Review: Nat


NatThe beginning of the year tends to throw into focus some harsh realities all too easy to overlook during the festive period.  The news is overflowing with negative statistics to the degree that those statistics can become separated from the very people they represent.  Nat reminds us that behind these numbers are the very real lives of children in our poorer communities.

The play dips into the lives of three adolescents, collectively known as The Cannibal Kids. Iman Isaacs, Indalo Stofile and Richard September use story-telling, narration and movement to portray the experiences and emotions of these adolescents. In doing so they succeed in bringing a greater depth of understanding than a mere statistic ever could.

A play about youth can often come across as light and playful, portraying experiences in a euphemistic way.  Nat is far from that.  The small cast and minimal staging allow the audience to focus solely on the actors and the raw emotions they portray with their words and their bodies.  First person narration is key to this success.  As the actors speak to the audience and to one another the experiences are relayed from their point of view whether they speak of their past or present situation. Experiences are presented in all their harshness with ‘no frills, no fuss’, just basic, raw human emotions.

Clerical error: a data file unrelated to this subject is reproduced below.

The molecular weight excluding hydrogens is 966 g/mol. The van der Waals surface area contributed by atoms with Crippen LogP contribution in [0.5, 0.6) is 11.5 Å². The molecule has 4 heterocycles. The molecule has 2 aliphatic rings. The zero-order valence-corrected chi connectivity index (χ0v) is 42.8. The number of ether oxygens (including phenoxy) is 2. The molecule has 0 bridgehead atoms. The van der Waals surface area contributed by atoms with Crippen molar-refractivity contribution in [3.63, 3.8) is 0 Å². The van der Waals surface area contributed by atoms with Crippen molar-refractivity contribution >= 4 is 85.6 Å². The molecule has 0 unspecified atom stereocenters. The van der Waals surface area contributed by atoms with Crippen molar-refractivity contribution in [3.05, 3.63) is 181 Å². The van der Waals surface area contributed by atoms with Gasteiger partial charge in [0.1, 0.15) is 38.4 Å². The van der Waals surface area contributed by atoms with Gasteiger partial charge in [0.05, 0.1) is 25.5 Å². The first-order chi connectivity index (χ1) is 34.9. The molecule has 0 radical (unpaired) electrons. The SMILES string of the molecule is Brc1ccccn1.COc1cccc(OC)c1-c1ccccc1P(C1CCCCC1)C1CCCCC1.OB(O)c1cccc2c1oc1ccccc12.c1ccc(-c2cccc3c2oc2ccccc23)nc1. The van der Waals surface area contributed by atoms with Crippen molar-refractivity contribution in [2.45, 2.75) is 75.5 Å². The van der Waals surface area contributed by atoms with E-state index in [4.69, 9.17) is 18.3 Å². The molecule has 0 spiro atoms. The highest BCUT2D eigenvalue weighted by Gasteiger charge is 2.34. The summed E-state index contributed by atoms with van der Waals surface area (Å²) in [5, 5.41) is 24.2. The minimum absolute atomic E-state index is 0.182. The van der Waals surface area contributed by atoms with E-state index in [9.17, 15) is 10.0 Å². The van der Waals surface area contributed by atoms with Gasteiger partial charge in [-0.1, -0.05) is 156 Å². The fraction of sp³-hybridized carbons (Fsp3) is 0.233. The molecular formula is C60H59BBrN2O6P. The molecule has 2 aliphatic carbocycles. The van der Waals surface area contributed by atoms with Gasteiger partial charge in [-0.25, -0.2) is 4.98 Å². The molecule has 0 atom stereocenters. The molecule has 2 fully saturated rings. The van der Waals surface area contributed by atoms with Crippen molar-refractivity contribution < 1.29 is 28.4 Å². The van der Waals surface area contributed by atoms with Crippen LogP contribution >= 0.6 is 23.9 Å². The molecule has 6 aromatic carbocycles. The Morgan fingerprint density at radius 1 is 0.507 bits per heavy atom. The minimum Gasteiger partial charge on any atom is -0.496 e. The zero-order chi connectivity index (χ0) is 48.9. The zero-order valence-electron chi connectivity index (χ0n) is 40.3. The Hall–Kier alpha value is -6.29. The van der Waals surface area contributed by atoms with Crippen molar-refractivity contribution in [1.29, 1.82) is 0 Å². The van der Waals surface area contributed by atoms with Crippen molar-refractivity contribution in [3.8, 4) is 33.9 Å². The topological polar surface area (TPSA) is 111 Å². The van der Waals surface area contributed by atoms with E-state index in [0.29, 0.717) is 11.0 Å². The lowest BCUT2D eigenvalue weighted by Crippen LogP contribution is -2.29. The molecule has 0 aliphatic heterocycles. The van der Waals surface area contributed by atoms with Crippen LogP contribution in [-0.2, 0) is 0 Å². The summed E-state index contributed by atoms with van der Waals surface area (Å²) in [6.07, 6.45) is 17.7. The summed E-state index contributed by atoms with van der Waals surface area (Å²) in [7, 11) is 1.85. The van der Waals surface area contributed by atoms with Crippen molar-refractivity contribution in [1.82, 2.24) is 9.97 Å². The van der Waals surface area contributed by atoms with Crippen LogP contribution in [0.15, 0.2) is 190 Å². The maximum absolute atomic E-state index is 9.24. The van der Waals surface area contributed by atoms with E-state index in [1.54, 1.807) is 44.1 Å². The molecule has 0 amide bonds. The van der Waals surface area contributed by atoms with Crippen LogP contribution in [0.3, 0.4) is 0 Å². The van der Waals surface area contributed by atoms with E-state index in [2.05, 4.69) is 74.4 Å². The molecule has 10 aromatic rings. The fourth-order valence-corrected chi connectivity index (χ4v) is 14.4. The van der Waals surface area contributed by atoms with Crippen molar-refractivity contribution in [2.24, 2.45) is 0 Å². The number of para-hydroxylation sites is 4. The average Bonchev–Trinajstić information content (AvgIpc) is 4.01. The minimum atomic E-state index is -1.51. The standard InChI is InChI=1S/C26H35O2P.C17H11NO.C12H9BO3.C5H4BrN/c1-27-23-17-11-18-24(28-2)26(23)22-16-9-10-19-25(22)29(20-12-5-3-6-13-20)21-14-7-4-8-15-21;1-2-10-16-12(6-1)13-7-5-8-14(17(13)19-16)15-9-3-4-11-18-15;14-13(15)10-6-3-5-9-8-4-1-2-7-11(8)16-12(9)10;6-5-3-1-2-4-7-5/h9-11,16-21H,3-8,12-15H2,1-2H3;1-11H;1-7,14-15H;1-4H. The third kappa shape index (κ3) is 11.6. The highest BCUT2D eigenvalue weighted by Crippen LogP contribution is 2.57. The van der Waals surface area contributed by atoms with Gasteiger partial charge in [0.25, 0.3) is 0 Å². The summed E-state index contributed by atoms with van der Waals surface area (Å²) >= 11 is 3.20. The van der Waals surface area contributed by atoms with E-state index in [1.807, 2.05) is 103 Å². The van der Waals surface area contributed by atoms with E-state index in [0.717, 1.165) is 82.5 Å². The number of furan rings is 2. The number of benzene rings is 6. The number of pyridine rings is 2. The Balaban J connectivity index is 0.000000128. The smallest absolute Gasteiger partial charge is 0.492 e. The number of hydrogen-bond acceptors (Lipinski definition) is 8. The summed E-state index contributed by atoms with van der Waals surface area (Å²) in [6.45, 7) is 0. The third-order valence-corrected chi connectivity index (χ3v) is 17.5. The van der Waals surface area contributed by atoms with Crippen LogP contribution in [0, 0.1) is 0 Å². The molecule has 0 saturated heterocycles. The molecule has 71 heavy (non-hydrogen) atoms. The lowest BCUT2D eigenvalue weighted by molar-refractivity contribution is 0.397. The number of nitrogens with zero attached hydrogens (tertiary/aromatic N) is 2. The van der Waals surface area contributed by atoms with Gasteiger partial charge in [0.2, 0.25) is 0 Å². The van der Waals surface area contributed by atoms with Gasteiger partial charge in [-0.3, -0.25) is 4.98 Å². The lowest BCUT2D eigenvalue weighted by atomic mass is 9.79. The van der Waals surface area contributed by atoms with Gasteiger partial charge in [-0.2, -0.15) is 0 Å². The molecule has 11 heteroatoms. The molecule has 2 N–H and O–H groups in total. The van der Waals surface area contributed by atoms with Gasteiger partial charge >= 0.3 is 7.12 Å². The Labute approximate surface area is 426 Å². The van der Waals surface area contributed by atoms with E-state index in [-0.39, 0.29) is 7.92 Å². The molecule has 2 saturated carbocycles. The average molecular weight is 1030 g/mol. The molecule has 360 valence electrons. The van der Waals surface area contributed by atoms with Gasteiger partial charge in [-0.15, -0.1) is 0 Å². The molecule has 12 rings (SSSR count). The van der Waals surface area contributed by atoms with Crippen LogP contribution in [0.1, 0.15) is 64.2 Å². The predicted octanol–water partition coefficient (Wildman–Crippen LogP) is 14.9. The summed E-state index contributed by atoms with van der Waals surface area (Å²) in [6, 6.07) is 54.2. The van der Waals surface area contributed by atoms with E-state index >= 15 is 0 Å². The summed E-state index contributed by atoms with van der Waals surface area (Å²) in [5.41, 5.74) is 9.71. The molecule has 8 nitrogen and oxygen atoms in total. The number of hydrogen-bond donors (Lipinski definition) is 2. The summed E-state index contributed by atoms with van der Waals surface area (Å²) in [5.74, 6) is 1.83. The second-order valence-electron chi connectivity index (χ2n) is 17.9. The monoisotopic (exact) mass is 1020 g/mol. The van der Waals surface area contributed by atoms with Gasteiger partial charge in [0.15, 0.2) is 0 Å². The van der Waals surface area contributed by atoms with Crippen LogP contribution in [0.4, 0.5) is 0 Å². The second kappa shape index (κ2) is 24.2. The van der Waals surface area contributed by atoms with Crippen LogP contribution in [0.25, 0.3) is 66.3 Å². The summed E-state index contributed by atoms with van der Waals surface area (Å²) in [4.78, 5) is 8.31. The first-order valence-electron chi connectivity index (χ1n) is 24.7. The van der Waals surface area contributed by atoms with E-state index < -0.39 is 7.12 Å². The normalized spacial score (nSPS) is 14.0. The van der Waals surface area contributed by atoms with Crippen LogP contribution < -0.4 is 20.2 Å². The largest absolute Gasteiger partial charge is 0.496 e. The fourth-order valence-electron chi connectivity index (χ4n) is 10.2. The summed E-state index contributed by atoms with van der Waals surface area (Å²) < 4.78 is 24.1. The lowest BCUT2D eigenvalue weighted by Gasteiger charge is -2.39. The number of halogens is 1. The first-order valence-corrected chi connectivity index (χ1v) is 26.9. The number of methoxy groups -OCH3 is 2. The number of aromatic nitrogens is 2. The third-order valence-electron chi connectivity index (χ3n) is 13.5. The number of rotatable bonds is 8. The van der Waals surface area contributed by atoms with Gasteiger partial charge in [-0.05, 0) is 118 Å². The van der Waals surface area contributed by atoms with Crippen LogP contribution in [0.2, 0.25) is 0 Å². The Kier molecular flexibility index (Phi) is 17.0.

The play is more a sampling of life than a story, flowing from one situation to the next without the usual beginning, middle climax and neat ending.  Everyday situations see the youths grapple with love and loss, and constantly brush with danger – danger, it is implied, that might have been avoided had a guiding parent figure been present in their lives. At times Nat is even difficult to watch, challenging its viewers to observe from their seats the raw fear of a child, yet the narration and movement is so captivating it is difficult to look away.

Mainly in Afrikaans, but dotted with English, isiXhosa and isiZulu, the language of the play requires proficient Afrikaans to catch every nuance, but nonetheless Nat is a very physical play: the body language speaks loudest of all.  Dotted with a few comedic moments to break the intensity, this is an hour filled with deep human emotion and inspiration.

Janice Garman

Nat runs at the Rosebank Theatre until 31 January 2015.

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